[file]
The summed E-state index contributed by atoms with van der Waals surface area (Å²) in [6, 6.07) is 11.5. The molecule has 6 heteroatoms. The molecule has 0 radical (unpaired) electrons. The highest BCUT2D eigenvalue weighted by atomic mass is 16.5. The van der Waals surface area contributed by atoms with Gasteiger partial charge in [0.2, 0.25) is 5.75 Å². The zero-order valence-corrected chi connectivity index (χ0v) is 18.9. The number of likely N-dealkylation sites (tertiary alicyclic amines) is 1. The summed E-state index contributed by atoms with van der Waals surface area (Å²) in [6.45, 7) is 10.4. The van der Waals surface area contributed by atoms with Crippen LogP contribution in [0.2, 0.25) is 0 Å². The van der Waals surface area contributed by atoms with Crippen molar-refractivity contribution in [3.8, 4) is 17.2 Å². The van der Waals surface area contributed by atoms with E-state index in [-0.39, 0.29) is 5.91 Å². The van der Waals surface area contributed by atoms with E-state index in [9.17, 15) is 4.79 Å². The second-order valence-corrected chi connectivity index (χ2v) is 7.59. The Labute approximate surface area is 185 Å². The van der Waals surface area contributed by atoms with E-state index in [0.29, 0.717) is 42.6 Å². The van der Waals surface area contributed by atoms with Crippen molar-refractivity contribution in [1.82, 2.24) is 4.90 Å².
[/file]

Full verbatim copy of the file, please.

The summed E-state index contributed by atoms with van der Waals surface area (Å²) in [6, 6.07) is 11.5. The molecule has 6 heteroatoms. The molecule has 0 radical (unpaired) electrons. The highest BCUT2D eigenvalue weighted by atomic mass is 16.5. The van der Waals surface area contributed by atoms with Gasteiger partial charge in [0.2, 0.25) is 5.75 Å². The zero-order valence-corrected chi connectivity index (χ0v) is 18.9. The number of likely N-dealkylation sites (tertiary alicyclic amines) is 1. The summed E-state index contributed by atoms with van der Waals surface area (Å²) in [6.45, 7) is 10.4. The van der Waals surface area contributed by atoms with Crippen LogP contribution in [0.2, 0.25) is 0 Å². The van der Waals surface area contributed by atoms with Crippen molar-refractivity contribution in [3.8, 4) is 17.2 Å². The van der Waals surface area contributed by atoms with E-state index in [-0.39, 0.29) is 5.91 Å². The van der Waals surface area contributed by atoms with E-state index in [9.17, 15) is 4.79 Å². The second-order valence-corrected chi connectivity index (χ2v) is 7.59. The Labute approximate surface area is 185 Å². The van der Waals surface area contributed by atoms with E-state index in [0.29, 0.717) is 42.6 Å². The van der Waals surface area contributed by atoms with Crippen molar-refractivity contribution in [1.82, 2.24) is 4.90 Å².